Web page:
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Combined PET/CT colonography: is this the way forward?
  1. A G Schreyer1,
  2. R Kikinis2
  1. 1Department of Radiology, University Hospital Regensburg, Regensburg, Germany
  2. 2Department of Radiology, Surgical Planning Lab, Brigham and Women’s Hospital, Harvard Medical School, Boston, MA, USA
  1. Correspondence to:
    Dr A G Schreyer
    Department of Radiology, University Hospital Regensburg, Franz-Josef-Strauss-Allee 11, 93053 Regensburg, Germany; andreas.schreyer{at}

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Combined whole body positron emission tomography/computed tomography (PET/CT) examination may be beneficial for staging in patients with colorectal cancer


Computed tomography (CT) colonography is a recently introduced technique which is being investigated for several indications. Its role as a screening tool for polyp detection is still controversial.1–7 Most studies show that the method has a sensitivity of >90% in detecting colorectal polyps of 10 mm or more in size. However, the influence of the scanner or visualisation hardware and software is not clear.8,9 Additionally, the learning curve for image interpretation is an important quality and cost factor for CT based colonography.1 Despite these concerns, the use of CT or magnetic resonance imaging (MRI) based colonography in patients with incomplete colonoscopy is becoming a more and more accepted examination method in experienced clinical centres.10,11 The major downside of sectional radiological imaging such as CT and MRI is the lack of specific functional data. The only functional information in CT and standard MR imaging is contrast media uptake, which is a rather unspecific feature. On the other hand, functional imaging methods such as [18F]-fluoro-2-deoxy-D-glucose-positron emission tomography (FDG-PET) are particularly accurate in staging primary and recurrent colorectal cancer, but suffer from inferior anatomical resolution.12–14 Consequently, it …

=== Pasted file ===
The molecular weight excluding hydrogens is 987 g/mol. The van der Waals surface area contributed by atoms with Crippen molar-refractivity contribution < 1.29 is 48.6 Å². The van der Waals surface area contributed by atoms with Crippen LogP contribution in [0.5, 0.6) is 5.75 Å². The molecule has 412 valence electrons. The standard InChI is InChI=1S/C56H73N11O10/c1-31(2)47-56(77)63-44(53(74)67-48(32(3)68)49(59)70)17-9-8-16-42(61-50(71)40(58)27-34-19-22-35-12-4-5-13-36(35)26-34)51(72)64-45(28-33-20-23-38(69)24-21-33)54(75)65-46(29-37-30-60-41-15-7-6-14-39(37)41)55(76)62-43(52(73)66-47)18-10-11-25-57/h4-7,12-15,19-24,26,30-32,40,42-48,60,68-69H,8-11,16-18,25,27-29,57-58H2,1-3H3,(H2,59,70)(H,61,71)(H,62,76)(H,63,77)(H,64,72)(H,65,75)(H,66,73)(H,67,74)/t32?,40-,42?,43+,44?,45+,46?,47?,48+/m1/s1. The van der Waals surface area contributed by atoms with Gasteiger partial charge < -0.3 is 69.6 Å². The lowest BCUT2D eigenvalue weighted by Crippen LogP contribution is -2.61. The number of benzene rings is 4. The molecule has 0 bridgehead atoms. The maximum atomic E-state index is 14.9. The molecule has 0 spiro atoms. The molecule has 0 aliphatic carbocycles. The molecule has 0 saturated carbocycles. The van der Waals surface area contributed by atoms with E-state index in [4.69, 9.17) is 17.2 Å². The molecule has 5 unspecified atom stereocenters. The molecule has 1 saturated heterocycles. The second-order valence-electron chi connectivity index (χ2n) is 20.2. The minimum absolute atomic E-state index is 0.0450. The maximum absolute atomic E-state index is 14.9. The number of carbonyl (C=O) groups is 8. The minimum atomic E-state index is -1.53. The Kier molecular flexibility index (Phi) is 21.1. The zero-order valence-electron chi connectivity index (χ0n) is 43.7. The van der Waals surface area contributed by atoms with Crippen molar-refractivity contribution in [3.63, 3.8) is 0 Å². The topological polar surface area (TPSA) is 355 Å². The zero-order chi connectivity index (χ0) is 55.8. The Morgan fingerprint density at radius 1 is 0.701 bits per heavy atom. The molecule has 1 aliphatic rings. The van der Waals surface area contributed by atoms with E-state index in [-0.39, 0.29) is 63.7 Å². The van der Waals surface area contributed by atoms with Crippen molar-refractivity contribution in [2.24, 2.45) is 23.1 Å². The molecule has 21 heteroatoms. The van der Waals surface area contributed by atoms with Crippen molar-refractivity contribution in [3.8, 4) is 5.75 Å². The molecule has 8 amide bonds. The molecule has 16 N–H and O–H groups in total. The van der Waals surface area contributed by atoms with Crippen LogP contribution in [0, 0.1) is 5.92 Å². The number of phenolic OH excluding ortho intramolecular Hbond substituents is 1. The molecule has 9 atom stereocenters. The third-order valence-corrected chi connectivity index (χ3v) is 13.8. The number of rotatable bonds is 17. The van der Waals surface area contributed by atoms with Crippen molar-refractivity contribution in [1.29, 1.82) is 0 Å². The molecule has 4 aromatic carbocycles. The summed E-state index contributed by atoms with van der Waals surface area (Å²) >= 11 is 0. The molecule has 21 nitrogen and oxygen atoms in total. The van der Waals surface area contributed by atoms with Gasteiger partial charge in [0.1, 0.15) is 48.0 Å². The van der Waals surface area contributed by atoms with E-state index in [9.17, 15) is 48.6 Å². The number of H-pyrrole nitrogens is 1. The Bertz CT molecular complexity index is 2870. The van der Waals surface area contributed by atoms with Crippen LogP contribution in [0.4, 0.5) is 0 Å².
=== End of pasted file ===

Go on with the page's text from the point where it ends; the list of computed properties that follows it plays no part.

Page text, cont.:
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  • Conflict of interest: None declared.

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